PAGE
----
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Lunar Society

From Academic Kids

The Lunar Society was a discussion club of prominent industrialists and scientists, who met regularly between 1765 and 1813 in Birmingham, England. At first called the Lunar Circle, 'Lunar Society' became the formal name by 1775. The society's name came from their practice of scheduling their meetings at the time of the full moon. Since there was no street lighting, the extra light made the journey home easier. Venues included Matthew Boulton's home, Soho House, and Great Barr Hall.

The members of the Lunar Society were very influential in Britain in their day. Amongst those who attended meetings more or less regularly were Matthew Boulton, Erasmus Darwin, Samuel Galton Junior, James Keir, William Murdoch, Joseph Priestley, Josiah Wedgwood, James Watt and William Withering.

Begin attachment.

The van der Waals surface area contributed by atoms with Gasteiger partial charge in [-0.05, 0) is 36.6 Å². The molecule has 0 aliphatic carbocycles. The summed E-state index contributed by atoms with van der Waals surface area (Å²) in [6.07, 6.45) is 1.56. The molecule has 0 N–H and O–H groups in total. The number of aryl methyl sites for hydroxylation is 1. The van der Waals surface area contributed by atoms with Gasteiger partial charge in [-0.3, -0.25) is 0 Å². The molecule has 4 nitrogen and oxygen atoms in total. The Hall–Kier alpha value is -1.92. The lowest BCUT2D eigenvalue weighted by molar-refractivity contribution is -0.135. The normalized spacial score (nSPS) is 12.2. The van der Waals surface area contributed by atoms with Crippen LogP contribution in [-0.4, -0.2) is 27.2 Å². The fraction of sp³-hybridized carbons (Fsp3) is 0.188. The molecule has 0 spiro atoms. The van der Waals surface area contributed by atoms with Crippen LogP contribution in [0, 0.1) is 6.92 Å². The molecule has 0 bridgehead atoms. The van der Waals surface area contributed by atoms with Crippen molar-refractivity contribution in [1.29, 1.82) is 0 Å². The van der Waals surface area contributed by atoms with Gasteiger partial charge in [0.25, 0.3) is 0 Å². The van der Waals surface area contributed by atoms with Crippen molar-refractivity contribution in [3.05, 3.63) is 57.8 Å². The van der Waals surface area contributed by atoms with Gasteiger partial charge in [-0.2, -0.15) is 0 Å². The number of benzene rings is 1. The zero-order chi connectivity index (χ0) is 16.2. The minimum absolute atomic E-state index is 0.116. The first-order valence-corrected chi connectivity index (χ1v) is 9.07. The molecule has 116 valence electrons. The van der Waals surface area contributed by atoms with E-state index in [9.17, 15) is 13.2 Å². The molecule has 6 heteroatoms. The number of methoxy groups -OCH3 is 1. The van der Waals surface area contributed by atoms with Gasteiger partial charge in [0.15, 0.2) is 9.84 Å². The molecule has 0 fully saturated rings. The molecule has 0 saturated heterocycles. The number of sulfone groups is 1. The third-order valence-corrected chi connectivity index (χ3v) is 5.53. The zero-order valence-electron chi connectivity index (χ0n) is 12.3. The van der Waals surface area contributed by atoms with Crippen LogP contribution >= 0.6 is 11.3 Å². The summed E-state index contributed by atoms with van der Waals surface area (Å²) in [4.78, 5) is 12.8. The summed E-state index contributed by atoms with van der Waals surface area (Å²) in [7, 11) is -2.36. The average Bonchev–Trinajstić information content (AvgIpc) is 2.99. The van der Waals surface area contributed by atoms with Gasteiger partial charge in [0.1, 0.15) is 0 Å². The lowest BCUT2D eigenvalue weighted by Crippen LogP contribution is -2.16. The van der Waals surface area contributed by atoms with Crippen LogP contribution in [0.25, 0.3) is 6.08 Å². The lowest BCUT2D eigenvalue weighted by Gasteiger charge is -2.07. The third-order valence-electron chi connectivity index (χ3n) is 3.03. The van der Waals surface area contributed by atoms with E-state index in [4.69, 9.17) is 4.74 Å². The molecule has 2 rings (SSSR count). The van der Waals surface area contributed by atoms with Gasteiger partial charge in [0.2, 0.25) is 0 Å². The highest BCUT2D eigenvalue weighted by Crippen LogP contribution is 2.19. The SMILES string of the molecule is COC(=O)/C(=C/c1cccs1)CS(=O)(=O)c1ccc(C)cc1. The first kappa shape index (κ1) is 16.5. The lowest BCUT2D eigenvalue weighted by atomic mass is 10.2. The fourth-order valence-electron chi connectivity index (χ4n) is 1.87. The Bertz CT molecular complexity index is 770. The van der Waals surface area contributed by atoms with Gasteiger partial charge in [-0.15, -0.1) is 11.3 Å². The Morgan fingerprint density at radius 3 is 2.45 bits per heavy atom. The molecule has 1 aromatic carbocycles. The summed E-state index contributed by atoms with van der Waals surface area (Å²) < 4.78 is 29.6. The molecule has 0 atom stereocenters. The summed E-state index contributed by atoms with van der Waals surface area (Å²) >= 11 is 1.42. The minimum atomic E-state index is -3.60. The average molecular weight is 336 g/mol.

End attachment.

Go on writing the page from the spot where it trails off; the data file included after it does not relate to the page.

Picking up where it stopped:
More peripheral characters and correspondents included Sir Richard Arkwright, John Baskerville, Thomas Beddoes, Thomas Day, Richard Lovell Edgeworth, Benjamin Franklin, Thomas Jefferson, Anna Seward, William Small, John Smeaton, Thomas Wedgwood, John Wilkinson, Joseph Wright, James Wyatt, Samuel Wyatt.

Antoine Lavoisier frequently corresponded with various members of the group, as did Benjamin Franklin, who also visited them in Birmingham on several occasions.

As the members grew older and died, the Lunar Society was closed in 1813, and all former members had died by 1820.

Among memorials to the Society and its members are the Moonstones; two statues of Watt and a statue of Boulton, Watt and Murdoch, by William Bloye; and the museum at Soho House – all in Birmingham, England.

Further reading

  • The Lunar Men: Five Friends Whose Curiosity Changed the World by Jenny Uglow (Faber & Faber, 2002)

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